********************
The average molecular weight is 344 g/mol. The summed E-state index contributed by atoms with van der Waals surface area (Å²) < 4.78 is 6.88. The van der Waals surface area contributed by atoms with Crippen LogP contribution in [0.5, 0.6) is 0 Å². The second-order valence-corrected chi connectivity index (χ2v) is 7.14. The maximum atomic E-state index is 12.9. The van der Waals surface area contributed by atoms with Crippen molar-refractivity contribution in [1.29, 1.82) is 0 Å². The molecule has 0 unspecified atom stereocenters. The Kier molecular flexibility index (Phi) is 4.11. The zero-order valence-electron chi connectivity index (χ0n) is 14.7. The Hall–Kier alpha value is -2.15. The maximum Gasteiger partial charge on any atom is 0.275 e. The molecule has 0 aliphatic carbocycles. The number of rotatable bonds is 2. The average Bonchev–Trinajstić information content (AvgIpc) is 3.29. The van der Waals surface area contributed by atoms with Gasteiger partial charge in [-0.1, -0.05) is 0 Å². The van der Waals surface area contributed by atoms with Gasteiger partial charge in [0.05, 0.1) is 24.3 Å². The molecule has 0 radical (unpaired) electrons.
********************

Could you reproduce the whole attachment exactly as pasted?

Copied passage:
The average molecular weight is 344 g/mol. The summed E-state index contributed by atoms with van der Waals surface area (Å²) < 4.78 is 6.88. The van der Waals surface area contributed by atoms with Crippen LogP contribution in [0.5, 0.6) is 0 Å². The second-order valence-corrected chi connectivity index (χ2v) is 7.14. The maximum atomic E-state index is 12.9. The van der Waals surface area contributed by atoms with Crippen molar-refractivity contribution in [1.29, 1.82) is 0 Å². The molecule has 0 unspecified atom stereocenters. The Kier molecular flexibility index (Phi) is 4.11. The zero-order valence-electron chi connectivity index (χ0n) is 14.7. The Hall–Kier alpha value is -2.15. The maximum Gasteiger partial charge on any atom is 0.275 e. The molecule has 0 aliphatic carbocycles. The number of rotatable bonds is 2. The average Bonchev–Trinajstić information content (AvgIpc) is 3.29. The van der Waals surface area contributed by atoms with Gasteiger partial charge in [-0.1, -0.05) is 0 Å². The van der Waals surface area contributed by atoms with Gasteiger partial charge in [0.05, 0.1) is 24.3 Å². The molecule has 0 radical (unpaired) electrons.